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Urol Int. 2014;92(4):455-61. doi: 10.1159/000356175. Epub 2014 Feb 28.

Delay in nephrectomy and cancer control outcomes in elderly patients with small renal masses.

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  • 1Cancer Prognostics and Health Outcomes Unit, University of Montreal Health Centre, Montreal, Canada.



To examine the impact of nephrectomy delay on the survival of patients with small renal masses.


Relying on the Surveillance, Epidemiology, and End Results Medicare-linked database, 6,237 patients with pT1a renal cell carcinoma who underwent radical or partial nephrectomy were identified (1988-2005). Nephrectomy delay was dichotomized as ≤3 vs. >3 months. Uni- and multivariate Cox regression analyses tested the effect of delayed nephrectomy on cancer-specific mortality (CSM). In sub-analyses, various other time from diagnosis to nephrectomy cut-offs were modelled: (a) ≤1 vs. >1 month, (b) ≤2 vs. >2 months, (c) ≤4 vs. >4 months, (d) ≤6 vs. >6 months, (e) ≤12 vs. >12 months or (f) continuously coded.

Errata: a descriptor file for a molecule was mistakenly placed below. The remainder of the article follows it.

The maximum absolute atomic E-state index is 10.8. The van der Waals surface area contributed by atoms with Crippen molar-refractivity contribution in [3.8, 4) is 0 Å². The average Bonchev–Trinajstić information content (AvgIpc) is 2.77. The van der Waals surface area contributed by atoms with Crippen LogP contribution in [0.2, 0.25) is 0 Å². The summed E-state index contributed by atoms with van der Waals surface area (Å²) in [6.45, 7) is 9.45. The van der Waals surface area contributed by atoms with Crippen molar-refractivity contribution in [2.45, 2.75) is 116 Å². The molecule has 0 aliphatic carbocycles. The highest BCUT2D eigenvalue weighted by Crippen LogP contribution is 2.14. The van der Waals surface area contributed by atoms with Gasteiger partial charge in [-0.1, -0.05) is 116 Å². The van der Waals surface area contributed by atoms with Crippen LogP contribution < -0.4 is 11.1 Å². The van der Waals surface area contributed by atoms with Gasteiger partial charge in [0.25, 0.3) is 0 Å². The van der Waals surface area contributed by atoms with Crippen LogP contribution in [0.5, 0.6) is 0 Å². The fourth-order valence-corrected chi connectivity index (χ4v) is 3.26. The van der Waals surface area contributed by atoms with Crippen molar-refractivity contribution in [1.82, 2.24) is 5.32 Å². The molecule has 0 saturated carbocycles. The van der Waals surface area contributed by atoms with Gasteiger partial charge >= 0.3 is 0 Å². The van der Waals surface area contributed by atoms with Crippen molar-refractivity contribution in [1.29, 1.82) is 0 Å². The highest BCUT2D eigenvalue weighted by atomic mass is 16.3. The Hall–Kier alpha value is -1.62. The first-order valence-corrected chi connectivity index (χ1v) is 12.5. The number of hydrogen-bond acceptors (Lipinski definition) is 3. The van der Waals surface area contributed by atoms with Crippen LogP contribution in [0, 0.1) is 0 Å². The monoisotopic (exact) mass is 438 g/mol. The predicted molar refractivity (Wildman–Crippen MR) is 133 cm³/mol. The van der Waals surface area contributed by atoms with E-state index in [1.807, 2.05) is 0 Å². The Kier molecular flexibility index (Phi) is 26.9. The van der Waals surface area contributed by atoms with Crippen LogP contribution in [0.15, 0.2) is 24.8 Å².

In univariate analyses, nephrectomy delay >3 months was associated with a higher risk of CSM (hazard ratio [HR]: 2.07; 95% confidence interval [CI]: 1.58-2.72; p < 0.001). However, after multivariate adjustment, a nephrectomy delay >3 months was not significantly associated with a higher risk of CSM (HR: 1.33; 95% CI: 0.96-1.86; p = 0.09). The lack of a relationship between nephrectomy delay and CSM after multivariate adjustment persisted even in various sub-analyses of other categorizations for nephrectomy delay.


In the case of eventual nephrectomy delay among patients with small renal masses, CSM is unaffected.

© 2014 S. Karger AG, Basel.

[PubMed - indexed for MEDLINE]
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